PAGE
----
Trump praises Texas governor as border state clashes with Biden administration over immigration

Trump praises Texas governor as border state clashes with Biden administration over immigration © Provided by The Canadian Press

LAS VEGAS (AP) — Former President Donald Trump lavished praise Saturday on Texas Gov. Greg Abbott for not allowing the Biden administration entry to remove razor wire in a popular corridor for migrants illegally entering the U.S. in an escalating feud over immigration.

In a speech focused overwhelmingly on border security, Trump said Texas should be given full support in its measures to deter migrants along the U.S.-Mexico border. The state is restricting the U.S. Border Patrol after the Supreme Court cleared the way for these federal agents to cut or remove the sharp metal barrier.

“When I’m president, instead of trying to send Texas a restraining order, I will send them reinforcements,” Trump told a crowd of supporters in Las Vegas, where he rallied on an indoor soccer field in a largely Latino neighborhood. “Instead of fighting border states, I will use every resource tool and authority of the U.S. president to defend the United States of America from this horrible invasion that is taking place right now.”

Trump largely avoided talking about a verdict delivered by a jury in a defamation case Friday, ordering him to pay an additional $83.3 million to columnist E. Jean Carroll, who he called a liar for accusing him of sexual assault.

The former president, who is getting closer to securing the Republican presidential nomination, said he was the victim of the Biden administration weaponizing law enforcement against him as he faces 91 criminal charges in four indictments accusing him of trying to overturn the 2020 presidential election, mishandling classified documents and arranging payoffs to a porn star.

“What they’re doing with elections and election interference as an example of what they do with me,” he said. “Look at yesterday, look at all this crap that’s going on, but we keep marching forward, we just keep going and somehow it all works out.”

Annabelle Weislocher, 51, a nurse who retired from the Navy and the Air Force Reserve, said she felt the cases against Trump are attempts to weaken him and drain him from his resources.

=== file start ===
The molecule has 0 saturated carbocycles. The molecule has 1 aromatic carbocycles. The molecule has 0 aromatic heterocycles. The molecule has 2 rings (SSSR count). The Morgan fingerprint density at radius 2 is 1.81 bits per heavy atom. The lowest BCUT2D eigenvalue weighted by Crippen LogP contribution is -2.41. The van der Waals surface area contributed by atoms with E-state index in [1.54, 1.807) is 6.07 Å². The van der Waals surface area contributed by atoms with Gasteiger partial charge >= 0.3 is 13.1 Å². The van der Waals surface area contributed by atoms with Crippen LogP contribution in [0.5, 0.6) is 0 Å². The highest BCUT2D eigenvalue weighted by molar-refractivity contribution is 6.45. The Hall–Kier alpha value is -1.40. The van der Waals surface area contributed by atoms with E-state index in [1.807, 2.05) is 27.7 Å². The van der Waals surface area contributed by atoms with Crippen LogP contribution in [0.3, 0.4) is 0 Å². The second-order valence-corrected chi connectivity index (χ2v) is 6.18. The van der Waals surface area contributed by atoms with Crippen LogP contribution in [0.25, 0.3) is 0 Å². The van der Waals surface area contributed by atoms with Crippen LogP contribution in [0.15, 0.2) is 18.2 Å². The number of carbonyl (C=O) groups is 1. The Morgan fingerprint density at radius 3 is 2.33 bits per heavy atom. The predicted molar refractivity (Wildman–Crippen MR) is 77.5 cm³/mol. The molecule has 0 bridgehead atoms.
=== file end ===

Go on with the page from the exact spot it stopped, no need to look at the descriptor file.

“They know he’s leading. They know he’s strong. And they’re doing everything just to lower him,” she said. “That’s what they’re trying to do, take his money thinking he won’t have enough funds to campaign. That’s the goal.”

Trump’s support among Hispanics has grown since he first ran in 2016. And on Saturday, he drove that point, drawing loud cheers when he claimed he was doing very well in that voter demographic.

The Republican candidate said Hispanic and Black families hurt the most from the arrival of migrants into the country and said President Joe Biden should not have ended restrictions implemented during the Trump administration to deter migration.

“I’ll get it solved and I’ll get it solved and start the process on day one — on day one, we will start that process,” he said. “That’s why we’re going to win the record share of Latino votes.”

The historic number of migrants arriving at the U.S. border with Mexico during Biden’s term is one of the main challenges of his reelection campaign.

Immigration was a top issue during Iowa’s Republican caucuses earlier this month, when Trump won. An AP VoteCast survey found about 9 in 10 caucusgoers backed building a wall along the U.S.-Mexico border, with about 7 in 10 expressing strong support for the idea.

Rob Williams, a 25-year-old voter who attended the Las Vegas rally, said he was glad Texas was defying the Biden administration over immigration.

“The good Texan people are stepping up to the plate, other states as well,” he said. “They’re going to show the fight over there in Texas.”

Trump is running without any major opposition in Nevada after the state GOP decided to award delegates in a party-run caucus on Dec. 8 instead of a state-run primary a day earlier.

The decision, which was pressed by Trump’s allies in the party to help him amass as many delegates as possible, has caused confusion for some voters, who are receiving mail ballots without Trump’s name on them.

Trump repeatedly pressed voters to caucus for him and ignore the primary.

“Your primary vote doesn’t mean anything,” he said. “Don’t worry about the primary, just do the caucus”

Trump’s only remaining major GOP rival, former U.N. Ambassador Nikki Haley, is competing in the primary but not the caucus, which makes her ineligible for delegates who will formally select a nominee at the Republican National Convention. ___

Gomez Licon reported from Miami.

Source: Jonathan J. Cooper And Adriana Gomez Licon, The Associated Press